Tuesday, 15 January 2013

The Enigma of Isidore Ducasse

Ben Robinson - Isidore Ducasse Memorial Plaque, 2009

Comte de Lautréamont was the pseudonym of Isidore-Lucien Ducasse (4 April 1846 – 24 November 1870), an Uruguayan-born French poet. His only works, Les Chants de Maldoror and Poésies, had a major influence on modern literature, particularly on the Surrealists and the Situationists. He died at the age of 24.

Les Chants de Maldoror is based on a character called Maldoror, a figure of unrelenting evil who has forsaken God and mankind. The book combines a violent narrative with vivid and often surrealistic imagery.

In April and June 1870, Ducasse published the first two installments of what was obviously meant to be the preface to the planned "chants of the good" in two small brochures, Poésies I and II; this time he published under his real name, discarding his pseudonym. He differentiated the two parts of his work with the terms philosophy and poetry, announced that the beginning of a struggle against evil was the reversal of his other work:
I replace melancholy by courage, doubt by certainty, despair by hope, malice by good, complaints by duty, scepticism by faith, sophisms by cool equanimity and pride by modesty.
At the same time Ducasse took texts by famous authors and cleverly inverted, corrected and openly plagiarized for Poésies:
Plagiarism is necessary. It is implied in the idea of progress. It clasps the author's sentence tight, uses his expressions, eliminates a false idea, replaces it with the right idea.

Man Ray - L’Enigme d’Isidore Ducasse, 1920, remade 1972

L’Enigme d’Isidore Ducasse consists of a sewing machine, wrapped in a blanket and tied with string. Man Ray’s idea of using a sewing machine was inspired by a simile used by the French writer, Isidore Ducasse (1809-87), better known as the Comte de Lautréamont, ‘Beautiful as the accidental encounter, on a dissecting table, of a sewing machine and an umbrella’. It was a phrase that was greatly admired by the writers in Paris with whom Man Ray was close friends and who formed the nucleus of the Paris dada and later surrealist groups. They saw it as paradigmatic of a new type of surprising imagery, as well as replete with disguised sexual symbolism. (The umbrella was interpreted as a male element, the sewing machine as a female element, and the dissecting table as a bed.). Man Ray’s wrapped object, however, was a mystery, and suggested not so much a sewing machine as some utterly undefined, and therefore potentially more disturbing, presence.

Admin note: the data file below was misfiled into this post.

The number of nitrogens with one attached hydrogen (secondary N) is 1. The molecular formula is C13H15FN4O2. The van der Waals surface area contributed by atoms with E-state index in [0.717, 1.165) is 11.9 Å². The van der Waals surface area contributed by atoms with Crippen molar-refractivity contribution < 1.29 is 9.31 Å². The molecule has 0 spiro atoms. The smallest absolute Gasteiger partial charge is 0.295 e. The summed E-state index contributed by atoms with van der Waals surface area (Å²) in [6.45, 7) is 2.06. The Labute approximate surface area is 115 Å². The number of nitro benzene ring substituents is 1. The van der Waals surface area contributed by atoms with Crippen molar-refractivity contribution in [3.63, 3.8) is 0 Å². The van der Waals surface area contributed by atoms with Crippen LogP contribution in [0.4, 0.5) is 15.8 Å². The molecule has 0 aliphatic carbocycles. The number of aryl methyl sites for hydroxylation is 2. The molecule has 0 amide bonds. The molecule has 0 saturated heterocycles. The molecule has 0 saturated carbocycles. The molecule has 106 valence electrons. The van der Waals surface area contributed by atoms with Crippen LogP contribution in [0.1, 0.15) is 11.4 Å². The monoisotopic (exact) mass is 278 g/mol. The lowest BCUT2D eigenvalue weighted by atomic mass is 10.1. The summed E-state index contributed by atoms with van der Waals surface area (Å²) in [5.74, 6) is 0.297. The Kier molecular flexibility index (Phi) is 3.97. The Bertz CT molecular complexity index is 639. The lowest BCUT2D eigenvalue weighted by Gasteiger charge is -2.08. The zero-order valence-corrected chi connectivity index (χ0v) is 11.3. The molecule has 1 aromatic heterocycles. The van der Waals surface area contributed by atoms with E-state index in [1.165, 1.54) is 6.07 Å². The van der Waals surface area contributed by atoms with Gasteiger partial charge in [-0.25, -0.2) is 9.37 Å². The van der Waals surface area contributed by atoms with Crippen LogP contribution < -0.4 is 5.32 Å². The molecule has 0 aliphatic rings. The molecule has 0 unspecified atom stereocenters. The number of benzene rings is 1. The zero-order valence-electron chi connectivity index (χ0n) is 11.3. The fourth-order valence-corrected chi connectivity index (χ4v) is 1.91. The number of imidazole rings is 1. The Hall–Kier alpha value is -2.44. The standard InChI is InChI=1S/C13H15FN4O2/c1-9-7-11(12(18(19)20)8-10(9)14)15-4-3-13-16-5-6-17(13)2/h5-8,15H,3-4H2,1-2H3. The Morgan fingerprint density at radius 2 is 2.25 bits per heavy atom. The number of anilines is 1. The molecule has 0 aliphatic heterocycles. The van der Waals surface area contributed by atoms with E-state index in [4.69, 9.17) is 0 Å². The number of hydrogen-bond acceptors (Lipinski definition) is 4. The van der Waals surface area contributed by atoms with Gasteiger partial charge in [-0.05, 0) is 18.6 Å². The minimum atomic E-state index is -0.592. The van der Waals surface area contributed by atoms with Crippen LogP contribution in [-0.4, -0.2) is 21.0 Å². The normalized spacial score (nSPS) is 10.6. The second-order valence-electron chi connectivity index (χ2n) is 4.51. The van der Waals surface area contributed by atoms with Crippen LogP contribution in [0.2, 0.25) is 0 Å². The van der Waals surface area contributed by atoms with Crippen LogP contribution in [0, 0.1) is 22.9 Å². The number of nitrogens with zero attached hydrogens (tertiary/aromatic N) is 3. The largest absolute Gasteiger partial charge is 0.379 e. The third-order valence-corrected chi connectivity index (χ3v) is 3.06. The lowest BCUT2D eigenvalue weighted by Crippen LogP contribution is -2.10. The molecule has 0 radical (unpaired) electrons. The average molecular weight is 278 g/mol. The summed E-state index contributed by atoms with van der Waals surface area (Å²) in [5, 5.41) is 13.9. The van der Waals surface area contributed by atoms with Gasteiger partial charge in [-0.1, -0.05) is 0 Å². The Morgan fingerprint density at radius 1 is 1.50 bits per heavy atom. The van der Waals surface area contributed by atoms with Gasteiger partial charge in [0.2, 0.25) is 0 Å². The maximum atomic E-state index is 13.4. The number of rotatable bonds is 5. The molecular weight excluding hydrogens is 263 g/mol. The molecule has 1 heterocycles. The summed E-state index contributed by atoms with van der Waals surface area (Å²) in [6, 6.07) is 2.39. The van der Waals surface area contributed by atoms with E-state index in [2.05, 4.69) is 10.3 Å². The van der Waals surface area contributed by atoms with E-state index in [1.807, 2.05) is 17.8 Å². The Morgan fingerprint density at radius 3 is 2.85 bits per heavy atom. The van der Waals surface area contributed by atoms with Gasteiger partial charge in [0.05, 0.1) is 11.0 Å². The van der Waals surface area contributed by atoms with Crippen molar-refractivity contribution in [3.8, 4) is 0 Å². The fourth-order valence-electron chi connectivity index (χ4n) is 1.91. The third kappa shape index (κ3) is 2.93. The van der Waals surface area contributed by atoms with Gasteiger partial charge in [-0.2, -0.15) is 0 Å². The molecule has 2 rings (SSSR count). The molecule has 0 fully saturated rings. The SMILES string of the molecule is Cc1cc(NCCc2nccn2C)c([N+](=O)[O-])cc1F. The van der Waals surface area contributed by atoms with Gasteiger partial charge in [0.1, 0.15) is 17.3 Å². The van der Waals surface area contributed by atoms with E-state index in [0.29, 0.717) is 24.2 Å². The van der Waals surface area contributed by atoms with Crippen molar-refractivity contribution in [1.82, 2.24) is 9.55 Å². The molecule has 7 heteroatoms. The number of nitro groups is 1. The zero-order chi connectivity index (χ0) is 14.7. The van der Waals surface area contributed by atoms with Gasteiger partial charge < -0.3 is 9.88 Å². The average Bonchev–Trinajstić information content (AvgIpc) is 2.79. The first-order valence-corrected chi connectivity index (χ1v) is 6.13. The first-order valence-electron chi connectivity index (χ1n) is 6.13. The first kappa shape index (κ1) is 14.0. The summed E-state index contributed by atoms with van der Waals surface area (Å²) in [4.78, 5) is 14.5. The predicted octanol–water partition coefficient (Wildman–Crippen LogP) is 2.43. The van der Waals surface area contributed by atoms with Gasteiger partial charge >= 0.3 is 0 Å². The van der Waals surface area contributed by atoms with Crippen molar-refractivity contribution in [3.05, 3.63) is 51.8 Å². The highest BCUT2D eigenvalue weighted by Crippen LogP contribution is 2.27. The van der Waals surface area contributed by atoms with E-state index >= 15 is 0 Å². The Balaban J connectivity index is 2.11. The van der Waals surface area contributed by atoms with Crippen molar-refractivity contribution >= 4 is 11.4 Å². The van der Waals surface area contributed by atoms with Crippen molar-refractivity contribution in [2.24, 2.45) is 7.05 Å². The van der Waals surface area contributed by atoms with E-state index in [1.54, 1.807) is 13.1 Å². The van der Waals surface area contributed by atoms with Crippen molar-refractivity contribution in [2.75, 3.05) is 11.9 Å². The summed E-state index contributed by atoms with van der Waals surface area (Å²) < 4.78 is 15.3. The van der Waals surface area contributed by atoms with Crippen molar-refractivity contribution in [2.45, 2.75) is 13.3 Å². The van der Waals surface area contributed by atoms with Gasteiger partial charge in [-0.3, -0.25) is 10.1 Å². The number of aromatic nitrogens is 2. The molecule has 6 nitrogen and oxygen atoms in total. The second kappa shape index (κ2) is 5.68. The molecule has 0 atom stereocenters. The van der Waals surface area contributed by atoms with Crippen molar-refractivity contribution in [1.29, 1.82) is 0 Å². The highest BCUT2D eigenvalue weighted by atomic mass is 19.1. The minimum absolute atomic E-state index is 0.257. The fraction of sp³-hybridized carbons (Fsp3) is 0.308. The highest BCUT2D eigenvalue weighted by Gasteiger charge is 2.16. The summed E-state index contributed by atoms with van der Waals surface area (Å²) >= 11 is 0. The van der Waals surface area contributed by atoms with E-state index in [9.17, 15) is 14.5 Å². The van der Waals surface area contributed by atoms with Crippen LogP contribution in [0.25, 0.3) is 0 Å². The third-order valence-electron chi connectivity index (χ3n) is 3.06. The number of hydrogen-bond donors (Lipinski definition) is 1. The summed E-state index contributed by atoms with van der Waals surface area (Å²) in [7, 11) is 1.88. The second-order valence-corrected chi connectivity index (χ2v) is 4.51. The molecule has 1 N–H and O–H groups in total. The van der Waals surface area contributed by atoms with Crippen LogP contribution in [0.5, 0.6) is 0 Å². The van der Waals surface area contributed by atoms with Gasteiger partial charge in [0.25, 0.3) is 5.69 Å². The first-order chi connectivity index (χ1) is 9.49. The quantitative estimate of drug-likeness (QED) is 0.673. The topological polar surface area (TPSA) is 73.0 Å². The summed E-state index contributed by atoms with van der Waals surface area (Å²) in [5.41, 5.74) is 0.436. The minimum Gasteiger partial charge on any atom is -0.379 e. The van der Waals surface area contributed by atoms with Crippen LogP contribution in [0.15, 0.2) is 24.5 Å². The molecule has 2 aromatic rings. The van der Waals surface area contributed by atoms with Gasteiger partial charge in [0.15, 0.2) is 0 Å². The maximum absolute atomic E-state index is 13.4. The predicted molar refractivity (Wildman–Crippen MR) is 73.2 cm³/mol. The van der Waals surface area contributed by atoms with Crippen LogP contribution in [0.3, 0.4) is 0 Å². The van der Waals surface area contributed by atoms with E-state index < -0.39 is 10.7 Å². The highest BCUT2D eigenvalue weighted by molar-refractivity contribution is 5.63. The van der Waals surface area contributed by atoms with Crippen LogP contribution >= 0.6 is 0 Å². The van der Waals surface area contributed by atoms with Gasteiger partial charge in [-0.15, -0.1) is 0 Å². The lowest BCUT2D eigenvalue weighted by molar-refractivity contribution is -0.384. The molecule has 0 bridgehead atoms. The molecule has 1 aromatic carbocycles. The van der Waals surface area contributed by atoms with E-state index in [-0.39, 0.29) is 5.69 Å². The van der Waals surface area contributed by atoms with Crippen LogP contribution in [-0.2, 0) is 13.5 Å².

Jennifer Mundy

Glenn O'Brien: I've remembered an event and thought I'd said something when actually it was somebody else who said it or vice versa. I think, especially in writing, so much of plagiarism is completely unconscious.

Mike Kelley: I have experienced that often. I've stolen ideas, and people have stolen from me. I'm all for it. That's the way things get created. That's how culture grows. When there's an amazing idea, you take it and run with it. I mean, you're going to take it someplace else than the source anyway. There are a lot of artists who've worked at that specifically. One of my favorite writers is the Comte de Lautréamont, and much of his writing is constructed from plagiarized texts. Who would claim that his work is no different than what he plagiarized?

Mike Kelley - Lumpenprole, 1991

On this day in 1870 the single greatest poetic influence on surrealism, Isidore Ducasse, died in Paris aged 24. He is better known by his colourful pseudonym, the Comte de Lautréamont, author of Les Chants de Maldoror (1868), which André Breton called "the expression of a total revelation which seems to exceed human possibility". André Gide claimed that reading the sixth book of Maldoror (which includes the celebrated simile "He is as handsome as ... the chance juxtaposition of a sewing machine and an umbrella on a dissecting table") made him ashamed of his own work. "Ignorance of the circumstances of Lautréamont's death and of most of his life has opened the door to all kinds of speculation and a mystique has arisen around this mysterious, elusive individual," notes the translator Paul Knight. "History tells us, simply and sinisterly, that the death certificate was signed by the owner of the hotel and the waiter who brought him his meals," observed the former surrealist Antonin Artaud in 1946. "For a great poet this is a little brief and a little thin ... it smells of the unspeakable." Today a plaque at the site of Ducasse's death quotes from Maldoror: "Who is opening the door of my funeral chamber? I had said no one was to enter. Whoever you are, go away."


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